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Invelos Forums->Posts by TheMadMartian Page: 1 2 3 ...5  Previous   Next
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I am going to disagree with you and say that the rules are absolutely clear on this.

For individual film releases the rule is:
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For DVDs with more than one rating shown (e.g. a DVD which includes an R and Unrated version), use the highest applicable rating with the following scale...

That rule does NOT apply to Box Sets.  We know this because, in the introduction, the rules say that "there are two special cases where the rules need clarifications.  Where you see the icons shown below, refer to the special instructions at the end of this document. These are titled Movie Box sets and TV Series on DVD."

Based on that, for Box Sets, we must refer to the Box Set special instructions:
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If the Box Set has a rating, use it in the profile. If it does not, use NR as the rating. Exception: If any disc in the set is rated Adult, list the set as Adult

So, based on that rule, the only time a Box Set gets a rating, other than NR, is if the set itself has a rating OR if one of the films is rated Adult.

Again, it seems pretty clear to me.
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Topic Replies: 35, Topic Views: 1201
Quoting nuoyaxin:
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I think one factor for a Musical is, that he songs are plot related, almost replacing dialog for 5 minutes. So, things like Blues Brothers are not Musical (although Music could be argued here) and neither is Dirty Dancing (to my knowledge, I have never seen it).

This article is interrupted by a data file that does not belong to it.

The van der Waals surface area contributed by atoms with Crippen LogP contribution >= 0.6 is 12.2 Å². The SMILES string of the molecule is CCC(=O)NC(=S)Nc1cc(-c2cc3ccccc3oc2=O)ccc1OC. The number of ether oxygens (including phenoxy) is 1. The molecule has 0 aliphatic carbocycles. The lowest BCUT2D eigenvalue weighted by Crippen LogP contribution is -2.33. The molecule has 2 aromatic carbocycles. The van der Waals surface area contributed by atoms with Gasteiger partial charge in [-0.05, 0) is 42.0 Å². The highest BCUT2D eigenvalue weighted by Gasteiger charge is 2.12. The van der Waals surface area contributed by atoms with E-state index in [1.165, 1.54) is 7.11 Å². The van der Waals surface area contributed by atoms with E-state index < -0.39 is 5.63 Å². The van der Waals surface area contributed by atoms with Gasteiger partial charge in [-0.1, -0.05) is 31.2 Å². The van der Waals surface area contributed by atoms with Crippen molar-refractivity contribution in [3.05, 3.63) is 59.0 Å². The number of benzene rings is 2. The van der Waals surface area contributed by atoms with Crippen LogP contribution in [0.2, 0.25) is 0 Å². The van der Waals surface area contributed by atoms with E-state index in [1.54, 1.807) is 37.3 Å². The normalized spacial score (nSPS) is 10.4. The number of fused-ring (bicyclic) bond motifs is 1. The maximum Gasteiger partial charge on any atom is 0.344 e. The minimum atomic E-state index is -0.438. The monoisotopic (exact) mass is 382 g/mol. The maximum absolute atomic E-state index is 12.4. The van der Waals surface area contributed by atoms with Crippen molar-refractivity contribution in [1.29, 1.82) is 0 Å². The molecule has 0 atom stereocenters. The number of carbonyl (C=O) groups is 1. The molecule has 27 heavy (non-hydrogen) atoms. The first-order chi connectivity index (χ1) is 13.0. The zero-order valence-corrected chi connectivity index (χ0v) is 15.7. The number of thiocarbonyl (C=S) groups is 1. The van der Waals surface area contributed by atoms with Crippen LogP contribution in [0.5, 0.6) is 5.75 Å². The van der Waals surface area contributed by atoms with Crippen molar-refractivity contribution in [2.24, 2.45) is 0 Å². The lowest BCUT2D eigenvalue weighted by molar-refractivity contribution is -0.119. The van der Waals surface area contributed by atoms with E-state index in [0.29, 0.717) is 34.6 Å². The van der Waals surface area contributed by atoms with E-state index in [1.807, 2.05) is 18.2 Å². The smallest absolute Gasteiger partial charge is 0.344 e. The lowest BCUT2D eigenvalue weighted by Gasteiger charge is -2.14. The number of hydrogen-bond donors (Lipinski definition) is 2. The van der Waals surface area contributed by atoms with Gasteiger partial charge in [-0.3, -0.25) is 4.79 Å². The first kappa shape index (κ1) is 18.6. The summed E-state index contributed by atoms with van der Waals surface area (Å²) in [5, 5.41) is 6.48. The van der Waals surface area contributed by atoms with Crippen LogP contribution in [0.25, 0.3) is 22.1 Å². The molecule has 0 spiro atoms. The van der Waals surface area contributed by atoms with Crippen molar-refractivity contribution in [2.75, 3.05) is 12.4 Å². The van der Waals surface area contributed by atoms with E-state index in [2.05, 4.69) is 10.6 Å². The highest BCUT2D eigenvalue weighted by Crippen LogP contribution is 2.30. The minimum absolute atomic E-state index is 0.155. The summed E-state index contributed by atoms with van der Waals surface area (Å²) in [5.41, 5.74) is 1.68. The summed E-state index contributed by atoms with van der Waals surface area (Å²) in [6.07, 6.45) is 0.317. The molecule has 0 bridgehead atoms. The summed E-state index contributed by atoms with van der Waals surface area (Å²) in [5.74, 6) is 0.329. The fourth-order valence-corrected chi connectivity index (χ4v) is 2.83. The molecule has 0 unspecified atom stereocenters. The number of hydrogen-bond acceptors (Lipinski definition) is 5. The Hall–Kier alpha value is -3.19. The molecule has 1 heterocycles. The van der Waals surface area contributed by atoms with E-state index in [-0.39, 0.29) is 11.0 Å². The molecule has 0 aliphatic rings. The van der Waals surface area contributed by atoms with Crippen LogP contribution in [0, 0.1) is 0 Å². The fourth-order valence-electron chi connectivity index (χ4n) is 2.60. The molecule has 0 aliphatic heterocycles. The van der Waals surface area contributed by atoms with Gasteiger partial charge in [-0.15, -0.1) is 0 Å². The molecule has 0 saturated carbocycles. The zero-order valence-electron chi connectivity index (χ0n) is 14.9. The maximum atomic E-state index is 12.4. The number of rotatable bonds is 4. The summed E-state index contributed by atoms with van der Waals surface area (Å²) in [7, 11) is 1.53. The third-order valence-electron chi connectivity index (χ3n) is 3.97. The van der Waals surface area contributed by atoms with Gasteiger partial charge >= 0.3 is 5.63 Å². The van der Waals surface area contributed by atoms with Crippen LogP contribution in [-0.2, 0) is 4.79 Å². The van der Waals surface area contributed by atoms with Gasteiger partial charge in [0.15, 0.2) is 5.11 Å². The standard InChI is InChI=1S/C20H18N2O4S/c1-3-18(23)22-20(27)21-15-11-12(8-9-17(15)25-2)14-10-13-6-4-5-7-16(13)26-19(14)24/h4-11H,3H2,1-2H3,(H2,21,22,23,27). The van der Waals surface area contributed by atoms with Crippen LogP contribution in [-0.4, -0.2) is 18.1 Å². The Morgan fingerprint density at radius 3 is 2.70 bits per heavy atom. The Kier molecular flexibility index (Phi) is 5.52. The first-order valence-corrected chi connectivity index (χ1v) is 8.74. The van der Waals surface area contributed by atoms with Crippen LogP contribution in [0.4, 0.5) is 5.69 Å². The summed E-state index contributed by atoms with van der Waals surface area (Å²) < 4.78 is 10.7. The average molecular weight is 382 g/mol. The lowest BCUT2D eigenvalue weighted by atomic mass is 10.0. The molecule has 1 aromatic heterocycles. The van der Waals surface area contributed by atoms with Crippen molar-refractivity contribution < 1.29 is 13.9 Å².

So, if it was me, I would classify as follows:

Dirty Dancing neither
Moulin Rouge! Musical
Walk the Line maybe Music, nit Musical
The Blues Brothers not Musical, but maybe Music
Blues Brothers 2000 not Musical, but maybe Music
Ray Music
The Blues Brothers Double Feature not Musical, but maybe Music
American Dreamz don't know about this one
A Mighty Wind don't know about this one
Footloose neither
The Wedding Singer neither (just a guy singing at weddings doesn't make a Musical)
Sister Act 2: Back in the Habit: don't know about this one

I agree with all of this, though I will add that Sister Act 2 is similar to The Wedding Singer.  The movie is about a choir and the singing is them performing, not replacing dialogue.
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Topic Replies: 17, Topic Views: 412
If everything Kattonia says is true, then the non-slipcover release should be contributed using the alternate version rules.
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Topic Replies: 8, Topic Views: 248
Quoting CubbyUps:
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What about cases where the DVD of the film has all the extras and the bluray is barebones?

I treat it the same way I do sets where the film is on one disc and all the special features are on a separate disc...list them all in the main profile and move on.  I don't need Profiler to list which disc contains the special features, just what the special features are.
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Topic Replies: 18, Topic Views: 517
Quoting AiAustria:
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Sorry, did not mean to confuse, just wanted to point out, that a prefix is NOT additional information, but most of the time a limiting factor.

I assumed that my post would be taken in the context of the thread it was posted in.  My mistake.

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The only example, where the prefix raises the importance, is the personal make-up guy. In all other cases the prefix lowers the importance of the function (additional, assistant, unit, etc.) or completly changes the meaning (still photographer, foley mixer, ...).